Canada’s drug law was first enacted against opium because of what a young Mackenzie King saw and heard in Vancouver after the 1907 riot by white men against Chinese and Japanese Canadians. I detail this story in my book, Canada’s Cannabis Act: Annotation & Commentary, which is set out below.

Okay, I have one more wish - that you sign my petition for automatic expungements, and that you encourage other Canadians to sign it, too, so that it can have more than 10,000 signatures by April 20, 2022 (which is my favourite day of the year, 420).

Thank you!

Russell Bennett

cannabis lawyer, author and podcast host of Cannabis Law in Canada

Photo by nine koepfer on Unsplash



Excerpt from Canada’s Cannabis Act: Annotation & Commentary, 2021-2022, pp. 17-20

In 1907, the Anti-Asiatic Exclusion League was comprised of white male trade unionists, and it held a parade in Vancouver to protest the “flood of Asians into the city”, as the press portrayed. Over 5,000 people marched behind a banner that read, “Stand for a White Canada.”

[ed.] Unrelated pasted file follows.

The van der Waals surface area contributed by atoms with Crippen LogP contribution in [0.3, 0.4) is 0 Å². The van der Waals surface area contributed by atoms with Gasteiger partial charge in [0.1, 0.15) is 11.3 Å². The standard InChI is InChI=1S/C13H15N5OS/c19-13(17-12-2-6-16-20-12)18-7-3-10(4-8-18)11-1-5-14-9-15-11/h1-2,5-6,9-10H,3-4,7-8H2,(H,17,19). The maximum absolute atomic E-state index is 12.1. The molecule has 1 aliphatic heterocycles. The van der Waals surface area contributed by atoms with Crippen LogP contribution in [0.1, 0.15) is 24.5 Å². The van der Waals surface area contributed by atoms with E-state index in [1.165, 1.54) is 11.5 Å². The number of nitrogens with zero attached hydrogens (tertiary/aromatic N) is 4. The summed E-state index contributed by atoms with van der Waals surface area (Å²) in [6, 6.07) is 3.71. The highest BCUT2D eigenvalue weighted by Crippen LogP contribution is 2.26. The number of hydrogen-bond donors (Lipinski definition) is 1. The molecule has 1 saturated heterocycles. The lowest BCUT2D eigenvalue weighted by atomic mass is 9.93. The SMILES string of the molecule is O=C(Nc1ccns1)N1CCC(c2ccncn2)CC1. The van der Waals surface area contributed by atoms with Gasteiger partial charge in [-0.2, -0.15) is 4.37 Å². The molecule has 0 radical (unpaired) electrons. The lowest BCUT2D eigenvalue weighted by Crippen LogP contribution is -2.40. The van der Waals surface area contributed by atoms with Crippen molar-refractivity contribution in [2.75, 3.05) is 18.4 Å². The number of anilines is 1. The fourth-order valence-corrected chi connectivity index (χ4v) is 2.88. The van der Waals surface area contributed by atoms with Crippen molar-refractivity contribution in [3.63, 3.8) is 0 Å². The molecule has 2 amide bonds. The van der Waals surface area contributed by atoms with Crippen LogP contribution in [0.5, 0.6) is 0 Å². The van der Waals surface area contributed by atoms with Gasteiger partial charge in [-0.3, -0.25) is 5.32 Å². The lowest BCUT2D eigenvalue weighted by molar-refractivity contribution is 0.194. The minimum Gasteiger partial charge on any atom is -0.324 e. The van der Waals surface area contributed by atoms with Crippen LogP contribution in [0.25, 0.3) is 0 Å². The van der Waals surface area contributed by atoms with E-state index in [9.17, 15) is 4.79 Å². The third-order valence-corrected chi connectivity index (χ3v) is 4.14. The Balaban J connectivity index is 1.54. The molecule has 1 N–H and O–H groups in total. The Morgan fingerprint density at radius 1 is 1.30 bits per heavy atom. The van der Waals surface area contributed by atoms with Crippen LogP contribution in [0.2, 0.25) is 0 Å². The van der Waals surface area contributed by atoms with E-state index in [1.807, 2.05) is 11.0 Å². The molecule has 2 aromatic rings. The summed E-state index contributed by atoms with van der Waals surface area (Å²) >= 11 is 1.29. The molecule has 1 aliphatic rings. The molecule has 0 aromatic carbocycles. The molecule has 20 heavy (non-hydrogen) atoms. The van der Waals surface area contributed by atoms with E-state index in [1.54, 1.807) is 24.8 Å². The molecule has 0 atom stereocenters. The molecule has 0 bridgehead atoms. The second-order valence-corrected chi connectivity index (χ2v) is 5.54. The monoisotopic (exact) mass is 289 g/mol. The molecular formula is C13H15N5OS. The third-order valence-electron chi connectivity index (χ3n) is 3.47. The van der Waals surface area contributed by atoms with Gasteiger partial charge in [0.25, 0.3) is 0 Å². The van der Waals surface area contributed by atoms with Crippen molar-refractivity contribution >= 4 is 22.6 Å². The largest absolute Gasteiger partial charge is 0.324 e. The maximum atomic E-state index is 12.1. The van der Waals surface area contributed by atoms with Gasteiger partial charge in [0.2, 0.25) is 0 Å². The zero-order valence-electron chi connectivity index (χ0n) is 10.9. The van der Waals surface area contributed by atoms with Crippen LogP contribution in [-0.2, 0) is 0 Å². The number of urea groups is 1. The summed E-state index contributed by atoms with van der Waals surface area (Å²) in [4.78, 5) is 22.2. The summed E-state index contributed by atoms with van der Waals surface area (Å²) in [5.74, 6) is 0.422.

After a series of speeches, a portion of the mob headed toward Chinatown and, according to newspaper reports, a man threw a stone at a Chinese-owned store, which erupted into a riot where nearly every store window was smashed. Eventually, the rioters met resistance near the Japanese community centre, where the police finally began making arrests. The race riot made headlines around the world, including New York, London, Taiwan, Tokyo and Beijing.[1]

William Lyon Mackenzie King’s Racist Influence

Writing in detail about the riot and its aftermath, historian John Price describes how a young William Lyon Mackenzie King became the driving force of the country’s first drug prohibition: